Richard Goldberg is a senior adviser at the Foundation for Defense of Democracies who served as a foreign policy aide to former Sen. Mark Kirk (R-IL).

Reuel Marc Gerecht, a senior fellow at the Foundation for Defense of Democracies, has been advocating regime change in Iran since even before 9/11.

John Hannah, Dick Cheney’s national security adviser, is now a leading advocate for regime change in both Iran and Syria based at the Foundation for Defense of Democracies.

Dennis Ross, a U.S. diplomat who served in the Obama administration, is a fellow at the “pro-Israel” Washington Institute for Near East Policy.

Sheldon Adelson is a wealthy casino magnate known for his large, influential political contributions, his efforts to impact U.S. foreign policy discourse particularly among Republicans, and his ownership and ideological direction of media outlets.

Sen. Marco Rubio (R-FL) is known for his hawkish views on foreign policy and close ties to prominent neoconservatives.

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From the Wires

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North Korea and Iran both understand the lesson of Libya: Muammar Qaddafi, a horrifyingly brutal dictator, gave up his nuclear weapons, was eventually ousted from power with large-scale US assistance, and was killed. However, while Iran has a long and bitter history with the United States, North Korea’s outlook is shaped by its near-total destruction by forces led by the United States in the Korean War.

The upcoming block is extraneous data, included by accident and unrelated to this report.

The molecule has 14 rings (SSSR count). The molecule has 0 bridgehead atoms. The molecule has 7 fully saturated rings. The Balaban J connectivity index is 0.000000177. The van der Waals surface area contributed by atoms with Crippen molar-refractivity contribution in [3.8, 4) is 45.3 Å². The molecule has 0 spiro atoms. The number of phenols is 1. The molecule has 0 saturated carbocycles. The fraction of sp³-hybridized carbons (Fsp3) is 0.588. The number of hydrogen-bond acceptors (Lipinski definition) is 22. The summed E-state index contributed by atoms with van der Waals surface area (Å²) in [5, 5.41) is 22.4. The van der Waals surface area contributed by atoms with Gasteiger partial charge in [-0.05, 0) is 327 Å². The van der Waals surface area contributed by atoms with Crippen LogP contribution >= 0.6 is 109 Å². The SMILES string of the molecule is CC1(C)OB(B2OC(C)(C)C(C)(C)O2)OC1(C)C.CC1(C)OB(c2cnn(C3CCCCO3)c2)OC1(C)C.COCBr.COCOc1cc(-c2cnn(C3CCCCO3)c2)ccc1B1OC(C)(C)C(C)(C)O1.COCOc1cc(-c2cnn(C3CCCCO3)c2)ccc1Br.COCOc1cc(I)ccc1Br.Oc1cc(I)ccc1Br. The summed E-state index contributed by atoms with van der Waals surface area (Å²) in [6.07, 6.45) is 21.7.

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Europe loathes having to choose between Tehran and Washington, and thus it will spare no efforts to avoid the choice. It might therefore opt for a middle road, trying to please both parties by persuading Trump to retain the accord and Iran to limit missile ballistic programs and regional activities.

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Key members of Trump’s cabinet should recognize the realism behind encouraging a Saudi- and Iranian-backed regional security agreement because the success of such an agreement would not only serve long-term U.S. interests, it could also have a positive impact on numerous conflicts in the Middle East.

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Given that Israel failed to defeat Hezbollah in its war in Lebanon in 2006, it’s difficult to imagine Israel succeeding in a war against both Hezbollah and its newfound regional network of Shiite allies. And at the same time not only is Hezbollah’s missile arsenal a lot larger and more dangerous than it was in 2006, but it has also gained vast experience alongside its allies in offensive operations against IS and similar groups.

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Donald Trump should never be excused of responsibility for tearing down the respect for truth, but a foundation for his flagrant falsifying is the fact that many people would rather be entertained, no matter how false is the source of their entertainment, than to confront truth that is boring or unsatisfying or that requires effort to understand.

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It would be a welcome change in twenty-first-century America if the reckless decision to throw yet more unbelievable sums of money at a Pentagon already vastly overfunded sparked a serious discussion about America’s hyper-militarized foreign policy.

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President Trump and his advisers ought to ask themselves whether it is in the U.S. interest to run the risk of Iranian withdrawal from the nuclear agreement. Seen from the other side of the Atlantic, running that risk looks dumb.